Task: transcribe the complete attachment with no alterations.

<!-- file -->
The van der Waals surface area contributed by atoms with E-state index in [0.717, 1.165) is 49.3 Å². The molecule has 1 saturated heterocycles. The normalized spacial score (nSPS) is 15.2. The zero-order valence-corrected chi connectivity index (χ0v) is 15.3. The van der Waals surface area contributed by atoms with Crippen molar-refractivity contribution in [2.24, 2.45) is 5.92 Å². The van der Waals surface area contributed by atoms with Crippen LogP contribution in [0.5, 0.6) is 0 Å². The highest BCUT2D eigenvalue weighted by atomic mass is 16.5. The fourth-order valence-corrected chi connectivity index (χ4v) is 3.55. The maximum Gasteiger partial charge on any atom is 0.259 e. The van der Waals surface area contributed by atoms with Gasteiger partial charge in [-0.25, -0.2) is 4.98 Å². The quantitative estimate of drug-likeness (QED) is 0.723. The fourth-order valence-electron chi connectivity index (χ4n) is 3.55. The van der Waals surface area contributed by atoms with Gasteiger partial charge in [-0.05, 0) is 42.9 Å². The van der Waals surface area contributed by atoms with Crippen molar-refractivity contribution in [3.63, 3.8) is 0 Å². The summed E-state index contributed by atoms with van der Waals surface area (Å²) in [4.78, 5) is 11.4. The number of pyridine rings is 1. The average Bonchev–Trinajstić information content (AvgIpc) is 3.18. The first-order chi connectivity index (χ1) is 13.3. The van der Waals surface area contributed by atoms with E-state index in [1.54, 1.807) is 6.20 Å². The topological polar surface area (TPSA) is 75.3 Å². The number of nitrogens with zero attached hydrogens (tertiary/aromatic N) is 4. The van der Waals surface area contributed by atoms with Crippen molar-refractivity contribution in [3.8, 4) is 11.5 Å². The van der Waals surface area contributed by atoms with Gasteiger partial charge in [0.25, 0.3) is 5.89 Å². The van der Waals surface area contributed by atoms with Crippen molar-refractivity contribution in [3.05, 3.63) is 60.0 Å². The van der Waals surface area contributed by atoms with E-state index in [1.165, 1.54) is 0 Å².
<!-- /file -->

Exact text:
The van der Waals surface area contributed by atoms with E-state index in [0.717, 1.165) is 49.3 Å². The molecule has 1 saturated heterocycles. The normalized spacial score (nSPS) is 15.2. The zero-order valence-corrected chi connectivity index (χ0v) is 15.3. The van der Waals surface area contributed by atoms with Crippen molar-refractivity contribution in [2.24, 2.45) is 5.92 Å². The van der Waals surface area contributed by atoms with Crippen LogP contribution in [0.5, 0.6) is 0 Å². The highest BCUT2D eigenvalue weighted by atomic mass is 16.5. The fourth-order valence-corrected chi connectivity index (χ4v) is 3.55. The maximum Gasteiger partial charge on any atom is 0.259 e. The van der Waals surface area contributed by atoms with Gasteiger partial charge in [-0.25, -0.2) is 4.98 Å². The quantitative estimate of drug-likeness (QED) is 0.723. The fourth-order valence-electron chi connectivity index (χ4n) is 3.55. The van der Waals surface area contributed by atoms with Gasteiger partial charge in [-0.05, 0) is 42.9 Å². The van der Waals surface area contributed by atoms with Crippen molar-refractivity contribution in [3.63, 3.8) is 0 Å². The summed E-state index contributed by atoms with van der Waals surface area (Å²) in [4.78, 5) is 11.4. The number of pyridine rings is 1. The average Bonchev–Trinajstić information content (AvgIpc) is 3.18. The first-order chi connectivity index (χ1) is 13.3. The van der Waals surface area contributed by atoms with E-state index in [1.54, 1.807) is 6.20 Å². The topological polar surface area (TPSA) is 75.3 Å². The number of nitrogens with zero attached hydrogens (tertiary/aromatic N) is 4. The van der Waals surface area contributed by atoms with Crippen molar-refractivity contribution in [3.8, 4) is 11.5 Å². The van der Waals surface area contributed by atoms with Gasteiger partial charge in [0.25, 0.3) is 5.89 Å². The van der Waals surface area contributed by atoms with Crippen molar-refractivity contribution in [3.05, 3.63) is 60.0 Å². The van der Waals surface area contributed by atoms with E-state index in [1.165, 1.54) is 0 Å².